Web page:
Basic Commands in Grass 5





In this part, we will explain how to use GRASS 5 as a beginner. Here are the few commands that you must know for a first contact with GRASS 5. On the next page, we will see a standard application of this software, showing more complicated commands. There are more than 150 commands in GRASS 5, therefore the user has to learn by himself, after these first steps, how to use this software for his own particular work. We will show how to use the graphic interface, but we will give at the same time the Shell commands (in red).
 

How can I launch the execution of GRASS 5 ?
 

This is described at the end of the page before.
If you have followed the instructions carefully, this menu-bar will appear :
 
 






How can I use the GRASS 5 manual ?
 

In GRASS 5, every action is associated to a Shell command.
Each time you launch an action in GRASS 5, a window appears; the command associated to this action is written at the top of this window.
If you want details about an action, choose on the menu bar . There, write the command that interests you, and click 'Run'.
help>manual pages
The equivalent command is :
 g.manual entries=d.colormode
Then, a full description of the use of the command appears.
 
 

I want to display a raster file.

Most of the maps are raster files in GRASS 5 datasets.
Before displaying a map, you must start and select a monitor : on the menu bar, choose
Display>Monitors>Start
and then, choose one of the monitors that are proposed (x0 for example).
Now, you must select this monitor :
Display>Monitors>Select> x0 (for example)
  d.mon start=x0 select=x0

A monitor appeared. It is a window like this :
 
 

Now you have this monitor, you can display a raster map. Choose on the menu bar
Raster>Display>Display raster maps.  (d.rast map=elevation.dem)
In the window that appears, click on 'raster' and choose one of the map that are proposed (elevation.dem as an example). Then, click 'Run'.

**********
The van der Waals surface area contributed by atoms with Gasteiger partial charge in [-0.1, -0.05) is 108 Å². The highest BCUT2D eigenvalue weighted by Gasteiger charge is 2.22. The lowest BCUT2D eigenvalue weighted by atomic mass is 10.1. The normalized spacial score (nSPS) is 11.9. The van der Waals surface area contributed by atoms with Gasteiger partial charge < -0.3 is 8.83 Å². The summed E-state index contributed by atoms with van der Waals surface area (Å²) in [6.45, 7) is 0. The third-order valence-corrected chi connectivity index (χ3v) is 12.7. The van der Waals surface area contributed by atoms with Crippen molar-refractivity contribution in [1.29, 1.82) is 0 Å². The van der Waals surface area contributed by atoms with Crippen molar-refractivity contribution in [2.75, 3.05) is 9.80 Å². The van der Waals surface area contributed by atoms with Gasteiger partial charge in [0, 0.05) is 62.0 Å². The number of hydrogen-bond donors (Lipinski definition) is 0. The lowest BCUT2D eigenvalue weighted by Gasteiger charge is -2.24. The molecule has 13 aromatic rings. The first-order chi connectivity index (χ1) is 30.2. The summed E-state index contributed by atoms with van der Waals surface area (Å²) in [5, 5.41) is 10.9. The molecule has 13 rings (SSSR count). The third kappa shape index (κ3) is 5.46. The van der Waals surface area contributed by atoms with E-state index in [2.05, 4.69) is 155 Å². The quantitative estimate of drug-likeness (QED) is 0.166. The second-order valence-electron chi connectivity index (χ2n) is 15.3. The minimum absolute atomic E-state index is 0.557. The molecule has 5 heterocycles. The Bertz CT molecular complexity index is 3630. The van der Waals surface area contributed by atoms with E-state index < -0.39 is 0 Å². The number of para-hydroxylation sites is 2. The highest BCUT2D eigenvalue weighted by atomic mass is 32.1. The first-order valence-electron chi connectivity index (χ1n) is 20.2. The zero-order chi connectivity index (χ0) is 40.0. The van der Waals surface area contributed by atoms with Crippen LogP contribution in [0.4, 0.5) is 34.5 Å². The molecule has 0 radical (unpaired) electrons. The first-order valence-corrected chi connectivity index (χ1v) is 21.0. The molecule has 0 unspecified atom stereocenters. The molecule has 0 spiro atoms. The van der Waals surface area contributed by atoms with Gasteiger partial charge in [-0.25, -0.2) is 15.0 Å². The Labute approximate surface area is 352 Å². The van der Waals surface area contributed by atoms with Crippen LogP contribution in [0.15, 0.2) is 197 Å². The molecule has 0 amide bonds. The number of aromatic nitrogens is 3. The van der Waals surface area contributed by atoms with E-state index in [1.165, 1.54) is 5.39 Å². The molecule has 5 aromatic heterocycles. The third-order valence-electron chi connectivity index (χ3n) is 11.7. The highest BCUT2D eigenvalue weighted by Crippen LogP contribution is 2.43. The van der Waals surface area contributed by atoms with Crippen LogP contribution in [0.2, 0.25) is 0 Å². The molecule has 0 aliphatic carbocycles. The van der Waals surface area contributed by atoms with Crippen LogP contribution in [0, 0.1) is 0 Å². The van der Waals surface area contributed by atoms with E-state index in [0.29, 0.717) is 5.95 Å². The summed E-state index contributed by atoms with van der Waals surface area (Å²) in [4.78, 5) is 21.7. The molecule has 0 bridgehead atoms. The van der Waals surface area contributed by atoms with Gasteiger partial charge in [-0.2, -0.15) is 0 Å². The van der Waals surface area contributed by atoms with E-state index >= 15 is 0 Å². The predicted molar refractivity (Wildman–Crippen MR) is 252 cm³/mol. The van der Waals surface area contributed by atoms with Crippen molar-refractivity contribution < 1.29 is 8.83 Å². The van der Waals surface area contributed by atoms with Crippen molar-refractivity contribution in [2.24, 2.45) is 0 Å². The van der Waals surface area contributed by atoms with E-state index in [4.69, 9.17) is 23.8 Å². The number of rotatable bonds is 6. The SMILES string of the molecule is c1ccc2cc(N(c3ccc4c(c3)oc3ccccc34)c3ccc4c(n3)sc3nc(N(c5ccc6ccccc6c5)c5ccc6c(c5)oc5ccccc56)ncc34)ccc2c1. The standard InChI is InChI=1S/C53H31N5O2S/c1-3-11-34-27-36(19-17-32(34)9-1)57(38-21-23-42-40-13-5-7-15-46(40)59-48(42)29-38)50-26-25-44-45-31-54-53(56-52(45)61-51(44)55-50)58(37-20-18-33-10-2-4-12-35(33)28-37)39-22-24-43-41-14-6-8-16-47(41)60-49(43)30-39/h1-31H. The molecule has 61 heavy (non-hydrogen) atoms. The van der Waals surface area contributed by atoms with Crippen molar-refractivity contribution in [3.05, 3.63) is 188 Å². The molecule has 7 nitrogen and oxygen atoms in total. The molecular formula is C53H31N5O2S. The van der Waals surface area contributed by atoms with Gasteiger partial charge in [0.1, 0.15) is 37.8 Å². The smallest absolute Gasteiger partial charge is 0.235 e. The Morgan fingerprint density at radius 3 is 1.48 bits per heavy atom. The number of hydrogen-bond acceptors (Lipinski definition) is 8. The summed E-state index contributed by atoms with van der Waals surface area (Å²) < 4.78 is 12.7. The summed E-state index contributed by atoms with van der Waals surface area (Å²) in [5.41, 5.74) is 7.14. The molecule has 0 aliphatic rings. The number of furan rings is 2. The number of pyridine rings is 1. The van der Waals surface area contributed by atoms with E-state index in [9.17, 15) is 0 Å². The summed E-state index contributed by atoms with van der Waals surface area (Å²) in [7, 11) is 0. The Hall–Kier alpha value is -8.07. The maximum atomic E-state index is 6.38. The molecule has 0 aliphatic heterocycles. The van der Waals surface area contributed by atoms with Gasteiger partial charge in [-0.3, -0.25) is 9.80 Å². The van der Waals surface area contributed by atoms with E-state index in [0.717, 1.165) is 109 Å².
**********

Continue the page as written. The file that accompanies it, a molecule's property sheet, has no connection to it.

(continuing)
The map appears on monitor x0.
If you want to plot another raster map on another monitor, it is the same process with starting another monitor.
If you want to erase the drawings your monitor contains, choose on the menu bar
Display>ERASE display frame (d.erase)

Then, you can start over plotting maps on this monitor.
 
 

I want to display a Vector file over the Raster one.
 

For example, it is interesting to plot a vector file representing the streams over a full Raster map.
As for raster files, choose on the menu bar
Vector>Display>Display vector maps(d.vect map=streams )
In the window that appears, choose the vector map (streams for example) you want to display and click 'Run'.
The vector map appears over the raster one.
You can also plot Sites maps or others Raster maps (choosing the 'overlay' option -o not to mask the others maps).
 
 
 

I want to measure lengths and areas on a map.
 

When you study a map, one of the first thing which is interesting is to measure lengths and areas.
GRASS 5 has a very powerful command : once you have displayed a raster map, on the menu bar choose :
Raster>Analyse map>Measure lengths and areas
This window appears:

The equivalent command is (as you can see at the bottom of the window):

           d.measure -s c1=[color1] c2=[color2]

You have to choose the two colors that will constitute your measure lines.
When you click 'Run', a very helpful dialog box appears. By marking points with your mouse on the map, you can evaluate lengths, and also areas.
Here is an example of a dialog box :
 
 






On this dialog box is writen the use of each button of the mouse, the distances between the vertices you mark, the value of the areas constituted by these vertices...
 
 

I want to have a 3D-view of the Raster map I have plotted.
 

GRASS 5 includes a very powerful 3D-view software called NViz.
To run NViz, you just have to chosse on the menu bar
Display>NVIZ Visualization tool.
           nviz el=[elevation raster map to plot] ve=[vector map to plot] si=[sites map to plot]

A command window appears then just near the new 3D-map.
The use of NViz is very intuitive.
Let's look at an example of view we can get with NViz. On this map built from a SPOT satellite image from a region in Nevada.
The black lines are roads and the blue ones are rivers.
The density of roads at the bottom of the picture shows the existence of a city at this place.